The main house on my dad’s property is a post-Gothic, ivy-covered precious gem. It’s huge but it’s cozy, and it’s cute but it’s cluttered. Great for Old Babe, but too much for New Babe. New Babe needed warmth, light, and space, which is why the guest house made perfect sense. It was originally a three-bedroom that belonged to our neighbors, until a dispute over a weeping willow in the backyard got ugly and my dad decided to buy their house out from under them so they’d leave us alone forever. Then we gutted it and turned it into a huge one-bedroom, complete with an enormous walk-in closet, state-of-the-art bathroom, solarium, and sauna/steam situation. Think French Moroccan meets Tibetan minimalism meets Mary McDonald.

I lost my virginity in this guest house, so it was a sentimental space for me. It had, however, been off-limits after a teeny incident during which the solarium burned down when I let my friend use it for her fledgling nail polish company, which turned out to be a cover for her boyfriend’s meth lab. So it was also a dark place for me. Lightness and darkness. Now that the solarium had been rebuilt, I had been rebirthed as New Babe, and my dad trusted me again, it was time for me to make the guest house my own. Little did I know, my safe space would soon be violated.

After I’d watched Mabinty, my Jamaican bff/confidante/housekeeper, unpack my suitcases and smudge the guest house, I had a low-key welcome-home dinner with my dad, Lizbeth (my dad’s annoyingly beautiful, upsettingly tall, slightly too young, and far too nice girlfriend), Mabinty, Mabinty’s new bangs, and Mabinty’s new boyfriend, Carl (a fifty-eight-year-old white version of Randy Jackson . . . unclear). The lighting in the dining room was perfect, and the food was super fresh and low-cal. My dad made a typical dad toast to kick things off.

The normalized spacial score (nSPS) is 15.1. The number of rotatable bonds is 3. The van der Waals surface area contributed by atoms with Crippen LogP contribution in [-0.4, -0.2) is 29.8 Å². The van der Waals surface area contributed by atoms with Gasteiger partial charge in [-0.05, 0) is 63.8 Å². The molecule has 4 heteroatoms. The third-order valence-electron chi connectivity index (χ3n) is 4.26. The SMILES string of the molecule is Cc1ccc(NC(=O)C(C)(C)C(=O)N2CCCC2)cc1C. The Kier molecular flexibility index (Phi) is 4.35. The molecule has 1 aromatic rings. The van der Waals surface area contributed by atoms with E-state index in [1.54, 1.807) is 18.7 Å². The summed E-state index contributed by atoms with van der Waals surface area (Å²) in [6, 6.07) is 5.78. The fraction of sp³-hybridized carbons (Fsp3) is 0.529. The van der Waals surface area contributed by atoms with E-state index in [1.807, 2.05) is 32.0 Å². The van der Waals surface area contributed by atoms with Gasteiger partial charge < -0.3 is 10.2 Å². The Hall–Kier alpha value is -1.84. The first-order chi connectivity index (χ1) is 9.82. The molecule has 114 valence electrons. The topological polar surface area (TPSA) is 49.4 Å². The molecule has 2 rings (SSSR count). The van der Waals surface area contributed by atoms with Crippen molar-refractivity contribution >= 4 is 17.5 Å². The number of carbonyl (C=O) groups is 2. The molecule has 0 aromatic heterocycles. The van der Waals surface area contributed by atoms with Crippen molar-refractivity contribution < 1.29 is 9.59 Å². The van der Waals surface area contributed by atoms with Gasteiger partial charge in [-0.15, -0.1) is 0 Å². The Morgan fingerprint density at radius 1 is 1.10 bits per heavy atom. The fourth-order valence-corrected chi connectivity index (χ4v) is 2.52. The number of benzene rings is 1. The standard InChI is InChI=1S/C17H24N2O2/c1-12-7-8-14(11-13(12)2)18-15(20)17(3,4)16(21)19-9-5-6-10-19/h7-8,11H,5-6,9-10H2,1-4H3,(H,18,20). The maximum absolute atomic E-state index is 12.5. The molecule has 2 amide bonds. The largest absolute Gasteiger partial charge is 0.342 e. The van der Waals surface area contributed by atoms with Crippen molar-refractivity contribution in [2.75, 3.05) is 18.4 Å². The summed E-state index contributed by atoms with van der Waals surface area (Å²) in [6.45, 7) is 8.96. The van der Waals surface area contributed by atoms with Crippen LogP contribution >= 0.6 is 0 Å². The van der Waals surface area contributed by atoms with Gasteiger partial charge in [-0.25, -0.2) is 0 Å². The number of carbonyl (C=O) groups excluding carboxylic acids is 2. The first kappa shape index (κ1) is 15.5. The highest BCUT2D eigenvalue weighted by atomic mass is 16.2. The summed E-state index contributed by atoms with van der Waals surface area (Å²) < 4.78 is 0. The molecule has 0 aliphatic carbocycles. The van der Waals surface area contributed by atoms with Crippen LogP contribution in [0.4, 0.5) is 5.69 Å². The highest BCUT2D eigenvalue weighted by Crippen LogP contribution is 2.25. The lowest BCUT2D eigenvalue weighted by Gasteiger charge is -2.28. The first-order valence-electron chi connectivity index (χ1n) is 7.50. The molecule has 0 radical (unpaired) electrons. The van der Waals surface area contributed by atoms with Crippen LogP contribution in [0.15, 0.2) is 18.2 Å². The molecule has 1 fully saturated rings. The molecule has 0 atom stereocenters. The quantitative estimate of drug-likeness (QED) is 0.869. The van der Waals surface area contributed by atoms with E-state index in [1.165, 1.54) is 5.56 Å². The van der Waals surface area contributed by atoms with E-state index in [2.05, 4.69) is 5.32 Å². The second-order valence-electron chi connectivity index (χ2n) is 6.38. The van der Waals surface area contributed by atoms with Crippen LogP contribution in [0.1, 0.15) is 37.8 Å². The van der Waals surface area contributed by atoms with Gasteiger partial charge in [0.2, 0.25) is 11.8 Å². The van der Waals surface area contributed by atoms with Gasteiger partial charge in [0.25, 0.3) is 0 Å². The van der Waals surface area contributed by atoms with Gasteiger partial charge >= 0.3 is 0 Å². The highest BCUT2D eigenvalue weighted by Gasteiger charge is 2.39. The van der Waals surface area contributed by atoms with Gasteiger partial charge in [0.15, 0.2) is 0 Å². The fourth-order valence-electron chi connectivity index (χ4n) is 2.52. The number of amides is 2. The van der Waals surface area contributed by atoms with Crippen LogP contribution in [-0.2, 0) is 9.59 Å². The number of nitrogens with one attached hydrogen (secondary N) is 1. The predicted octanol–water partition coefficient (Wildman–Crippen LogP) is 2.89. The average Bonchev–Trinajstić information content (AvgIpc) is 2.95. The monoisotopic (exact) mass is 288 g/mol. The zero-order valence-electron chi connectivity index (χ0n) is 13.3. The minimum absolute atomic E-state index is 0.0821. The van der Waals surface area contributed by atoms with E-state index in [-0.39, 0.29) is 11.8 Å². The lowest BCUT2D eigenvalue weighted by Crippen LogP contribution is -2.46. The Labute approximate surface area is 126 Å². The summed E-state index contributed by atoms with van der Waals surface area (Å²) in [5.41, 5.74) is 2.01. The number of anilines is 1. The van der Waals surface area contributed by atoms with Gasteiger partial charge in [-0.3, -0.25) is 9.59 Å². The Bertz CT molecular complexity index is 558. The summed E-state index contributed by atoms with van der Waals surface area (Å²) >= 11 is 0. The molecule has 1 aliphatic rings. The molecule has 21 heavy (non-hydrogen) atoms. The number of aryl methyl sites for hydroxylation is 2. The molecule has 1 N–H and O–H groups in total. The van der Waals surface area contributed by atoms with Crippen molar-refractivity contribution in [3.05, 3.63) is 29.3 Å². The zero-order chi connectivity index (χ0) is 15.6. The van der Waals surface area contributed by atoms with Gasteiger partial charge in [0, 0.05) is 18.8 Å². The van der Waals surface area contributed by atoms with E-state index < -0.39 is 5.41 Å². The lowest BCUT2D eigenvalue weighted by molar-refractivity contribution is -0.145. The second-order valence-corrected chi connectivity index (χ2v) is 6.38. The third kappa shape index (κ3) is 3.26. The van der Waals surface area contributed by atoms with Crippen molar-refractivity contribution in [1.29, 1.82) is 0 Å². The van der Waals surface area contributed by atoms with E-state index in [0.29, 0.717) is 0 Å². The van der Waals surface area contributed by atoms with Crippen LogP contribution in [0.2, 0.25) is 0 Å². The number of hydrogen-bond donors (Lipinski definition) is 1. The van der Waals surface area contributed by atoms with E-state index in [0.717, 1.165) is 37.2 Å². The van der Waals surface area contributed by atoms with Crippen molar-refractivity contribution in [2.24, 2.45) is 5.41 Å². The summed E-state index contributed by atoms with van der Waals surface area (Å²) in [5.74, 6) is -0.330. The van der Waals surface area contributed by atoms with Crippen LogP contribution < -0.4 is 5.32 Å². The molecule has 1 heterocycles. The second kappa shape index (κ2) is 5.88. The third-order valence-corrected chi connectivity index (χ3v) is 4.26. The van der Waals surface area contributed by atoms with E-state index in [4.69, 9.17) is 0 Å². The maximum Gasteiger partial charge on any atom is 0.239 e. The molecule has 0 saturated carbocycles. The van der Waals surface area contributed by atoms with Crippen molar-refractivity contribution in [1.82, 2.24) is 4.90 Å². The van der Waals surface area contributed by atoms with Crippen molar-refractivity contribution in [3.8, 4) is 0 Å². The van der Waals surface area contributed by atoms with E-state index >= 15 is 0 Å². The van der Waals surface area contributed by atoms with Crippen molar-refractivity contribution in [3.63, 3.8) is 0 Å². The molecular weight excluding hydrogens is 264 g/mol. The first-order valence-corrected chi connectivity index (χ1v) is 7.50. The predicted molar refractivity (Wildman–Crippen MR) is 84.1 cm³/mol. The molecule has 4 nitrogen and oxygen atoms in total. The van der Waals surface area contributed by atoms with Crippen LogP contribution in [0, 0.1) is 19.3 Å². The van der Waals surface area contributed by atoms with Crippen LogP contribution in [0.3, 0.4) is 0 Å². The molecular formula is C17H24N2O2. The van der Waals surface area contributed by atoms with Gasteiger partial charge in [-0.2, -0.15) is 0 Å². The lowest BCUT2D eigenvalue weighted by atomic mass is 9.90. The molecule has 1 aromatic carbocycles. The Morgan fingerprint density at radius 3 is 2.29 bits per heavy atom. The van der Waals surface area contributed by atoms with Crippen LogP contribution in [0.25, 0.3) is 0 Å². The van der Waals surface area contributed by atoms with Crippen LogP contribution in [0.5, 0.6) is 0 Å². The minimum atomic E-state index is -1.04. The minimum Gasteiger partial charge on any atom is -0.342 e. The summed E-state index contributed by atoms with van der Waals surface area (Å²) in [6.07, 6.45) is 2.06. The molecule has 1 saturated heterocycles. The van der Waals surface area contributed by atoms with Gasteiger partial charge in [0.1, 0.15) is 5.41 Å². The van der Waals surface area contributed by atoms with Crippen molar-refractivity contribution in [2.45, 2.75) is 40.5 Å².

“When Babe called me to say that she was off to some rehab in Utah, I thought, Oh, here we bloody go. My daughter’s addicted to heroin. But then it turned out that she just had a bit of a shopping problem and I was relieved. Then, when Babe called again to tell me she was staying an extra three months at rehab, I knew it must’ve been heroin all along. As it turns out, she just wanted to put in the extra work. Proud of you, Babe.”

“Actually, I was addicted to coke,” I interjected, then waited a beat. “Just kidding.”

Everyone laughed.

“I hear that, girl!” shouted Carl. Mabinty affectionately patted Carl’s back.

“My brother’s struggled with addiction for years,” Lizbeth chimed in, “but he’s not nearly as driven as you are to get his life together, Babe. It’s amazing how well you’re doing.”

“Thanks, Lizbeth. Addiction is no joke. But I was never addicted to drugs. I was addicted to shopping, and that made me feel so good that I wanted to celebrate by taking drugs. What we resist enslaves us, but what we embrace, we become,” I explained calmly.

My dad went on. “It’s all very impressive, Babe. You know when enough is enough, you know who you are, and we’re so happy to have you back in our lives. Cheers!”

We all took a sip of sparkling water with lemon. Everyone was making a big deal of not drinking alcohol even though I said I didn’t care, and I could tell by the end of dinner they were all jonesing for a cocktail. Lizbeth, especially. She kept asking me if I was “okay” and putting her hand on my arm. Old Babe would have stared at her until she stopped talking, but New Babe was absolutely better than okay. I just used some emotional realignment techniques to center myself, smiled, and kept reassuring Lizbeth that I was “great.” This whole song-and-dance routine went on for half an hour, and by the end of dinner I was so exhausted that I decided to call it an early night and retreat back to the guest house to unpack my vintage archives, which had just arrived that evening from storage.

I must have fallen asleep inside one of my wardrobe boxes, because I awoke the following morning to a hard slap on the face from my bestie, Genevieve, who was kneeling next to me holding an iced coffee. Roman, my best gay, stood next to Gen.

They looked pissed.

“Babe, get up,” Gen commanded.

“You’re thinner,” remarked Roman.

That got my attention. I rubbed my swollen eyes and threw my hair up into a high pony.

“What time is it?” I asked.